Data & Analytics

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Colin Kerr, Microsoft
Colin Kerr, Microsoft
Commentary
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Data Analytics: Reaping the Data Dividend

Data analytics are essential to helping financial institutions stay the strategic course while balancing risk mitigation requirements with the drive for growth.

It is an unprecedented time in the industry with extremely high regulatory scrutiny of banks and capital markets firms, coupled with an acute need to grow deposits and revenue streams in the light of increasing diverse competition. To address these challenges, two key roles in financial institutions have risen to the forefront of business strategy: the Chief Risk Office (CRO), and the Chief Marketing Office (CMO). Although facing such different priorities, these two executive offices do have something in common as they transform the business: data analytics.

Regulations such as Basel III and Dodd-Frank are having a profound effect on the business models of financial institutions. Therefore, regulatory compliance and risk management remain top priorities for banks as they look to navigate in the "new normal." The economic crisis of 2008 highlighted the importance of counterparty measures that could help mitigate the potentially far-reaching impact of economic risks, such as a fiscal or liquidity crisis, which is still one of 10 risks considered of "highest concern" in the World Economic Forum Global Risks Report for 2014.

Colin Kerr, Microsoft
Colin Kerr, Microsoft

In addition, government regulators in the U.S. and abroad, who are intent on preventing the recurrence of an economic crisis, have enacted new measures, some of which make it more challenging to respond to strategic risks, such as the growth in alternative digital banking services.

And finally, customer loyalty metrics have been in decline, led in part by the public's negative sentiment toward the financial services industry and giving way to grass roots efforts such as the Move Your Moneyproject. A 2012 World Retail Banking report from Capgemini noted that of the 18,000 customers surveyed in 35 countries, 40% were "unsure" whether they'll stay with their current bank long-term.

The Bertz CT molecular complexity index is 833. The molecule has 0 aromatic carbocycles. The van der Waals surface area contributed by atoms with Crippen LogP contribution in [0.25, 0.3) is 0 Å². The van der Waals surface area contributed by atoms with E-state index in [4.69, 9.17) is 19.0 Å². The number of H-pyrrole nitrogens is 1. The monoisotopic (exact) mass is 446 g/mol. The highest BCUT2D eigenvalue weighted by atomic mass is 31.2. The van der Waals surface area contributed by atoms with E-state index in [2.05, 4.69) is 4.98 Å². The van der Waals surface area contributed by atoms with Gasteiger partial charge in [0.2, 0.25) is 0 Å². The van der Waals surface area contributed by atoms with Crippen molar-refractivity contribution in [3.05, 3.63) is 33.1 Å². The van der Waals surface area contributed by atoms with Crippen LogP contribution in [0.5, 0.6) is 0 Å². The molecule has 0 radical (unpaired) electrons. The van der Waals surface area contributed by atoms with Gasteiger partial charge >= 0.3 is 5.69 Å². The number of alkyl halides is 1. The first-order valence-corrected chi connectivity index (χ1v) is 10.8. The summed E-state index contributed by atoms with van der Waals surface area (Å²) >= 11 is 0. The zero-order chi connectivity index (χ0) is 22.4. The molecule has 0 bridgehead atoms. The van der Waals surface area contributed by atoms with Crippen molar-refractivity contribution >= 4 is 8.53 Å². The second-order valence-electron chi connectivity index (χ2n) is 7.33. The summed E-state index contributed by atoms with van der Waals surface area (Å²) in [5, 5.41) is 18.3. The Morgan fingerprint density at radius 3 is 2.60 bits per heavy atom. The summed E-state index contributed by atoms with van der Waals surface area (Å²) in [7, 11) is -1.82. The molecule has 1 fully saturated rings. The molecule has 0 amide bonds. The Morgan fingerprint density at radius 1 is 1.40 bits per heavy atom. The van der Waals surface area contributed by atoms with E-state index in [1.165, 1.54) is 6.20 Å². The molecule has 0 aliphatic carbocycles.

[Bank customers say they are having fewer positive customer experiences, according to a new Capgemini study: Positive Customer Experiences Decline, Raising Alarm]

In the midst of this shifting landscape, the industry is ripe with opportunity, but it falls to risk managers to take a balanced approach in mitigating risk, while allowing for continued business growth. And such growth won't be possible without CMOs taking steps to expand the customer base and strengthen the loyalty of those that already exist.

The availability of new data types, such as online customer reviews, customer sentiment analysis, socio-political events, or macro-economic trends provides a compass of sorts, helping risk managers improve their oversight of risk positions and regulatory compliance, and giving CMOs a better understanding of customer preferences.

While processing, calculating and analyzing data is not new to an industry long steeped in margins, rates and yields, today's financial institutions are seeing the use of data as a new form of currency. Combining current, more traditional data with less traditional, unstructured data streams, and feeding them into an analytics solution, can help CMOs interpret the life of the customer, how they use your product and where there's an opportunity to meet an unmet need.

Likewise, risk managers can begin identifying factors that are more peripheral, such as macro-economic or atmospheric data, but which have some bearing on how they approach risks.

For example, the Royal Bank of Scotland (a Microsoftcustomer) is using insights from data to monitor the core currencies used by U.K. manufacturers in their supply chains, as well as to see how the cross-currency interdependencies increase/decrease supply chain risk. Another institution -- Credit Suisse -- is using Microsoft's data analytics platform, enabling employees to view risk across various organizational silos globally.

Microsoft recently commissioned IDC to conduct research across industries to better understand what businesses globally -- including the financial sector -- stand to gain by propagating a "data culture" across their organization. The numbers were eye-popping.

Over the next four years, the research showed that financial services institutions and related companies worldwide have the potential to gain more than $308 billion in value from data, or what we call the "data dividend." Of that amount, $131 billion of value is forecast to come through improvements in areas such as human capital, IT optimization and regulatory compliance measures -- including risk management.